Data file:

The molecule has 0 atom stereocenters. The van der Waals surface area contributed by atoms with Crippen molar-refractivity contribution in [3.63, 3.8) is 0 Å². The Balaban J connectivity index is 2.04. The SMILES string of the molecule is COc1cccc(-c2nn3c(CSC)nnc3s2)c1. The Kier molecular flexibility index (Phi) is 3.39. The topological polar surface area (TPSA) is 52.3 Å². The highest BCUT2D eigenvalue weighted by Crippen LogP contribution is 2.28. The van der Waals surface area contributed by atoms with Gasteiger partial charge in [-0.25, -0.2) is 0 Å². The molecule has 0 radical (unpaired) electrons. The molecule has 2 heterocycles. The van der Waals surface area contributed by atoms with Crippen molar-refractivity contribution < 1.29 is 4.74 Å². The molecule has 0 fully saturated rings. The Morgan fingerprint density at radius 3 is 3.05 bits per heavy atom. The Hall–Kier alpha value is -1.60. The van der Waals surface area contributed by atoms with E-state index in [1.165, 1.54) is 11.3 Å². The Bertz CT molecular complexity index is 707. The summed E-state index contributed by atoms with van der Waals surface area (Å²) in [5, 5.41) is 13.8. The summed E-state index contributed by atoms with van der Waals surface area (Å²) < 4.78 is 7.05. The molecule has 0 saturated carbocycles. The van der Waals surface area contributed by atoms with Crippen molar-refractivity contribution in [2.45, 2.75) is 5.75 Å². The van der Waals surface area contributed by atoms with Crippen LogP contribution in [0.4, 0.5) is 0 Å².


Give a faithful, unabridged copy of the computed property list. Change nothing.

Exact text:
The molecule has 0 atom stereocenters. The van der Waals surface area contributed by atoms with Crippen molar-refractivity contribution in [3.63, 3.8) is 0 Å². The Balaban J connectivity index is 2.04. The SMILES string of the molecule is COc1cccc(-c2nn3c(CSC)nnc3s2)c1. The Kier molecular flexibility index (Phi) is 3.39. The topological polar surface area (TPSA) is 52.3 Å². The highest BCUT2D eigenvalue weighted by Crippen LogP contribution is 2.28. The van der Waals surface area contributed by atoms with Gasteiger partial charge in [-0.25, -0.2) is 0 Å². The molecule has 0 radical (unpaired) electrons. The molecule has 2 heterocycles. The van der Waals surface area contributed by atoms with Crippen molar-refractivity contribution < 1.29 is 4.74 Å². The molecule has 0 fully saturated rings. The Morgan fingerprint density at radius 3 is 3.05 bits per heavy atom. The Hall–Kier alpha value is -1.60. The van der Waals surface area contributed by atoms with E-state index in [1.165, 1.54) is 11.3 Å². The Bertz CT molecular complexity index is 707. The summed E-state index contributed by atoms with van der Waals surface area (Å²) in [5, 5.41) is 13.8. The summed E-state index contributed by atoms with van der Waals surface area (Å²) < 4.78 is 7.05. The molecule has 0 saturated carbocycles. The van der Waals surface area contributed by atoms with Crippen molar-refractivity contribution in [2.45, 2.75) is 5.75 Å². The van der Waals surface area contributed by atoms with Crippen LogP contribution in [0.4, 0.5) is 0 Å².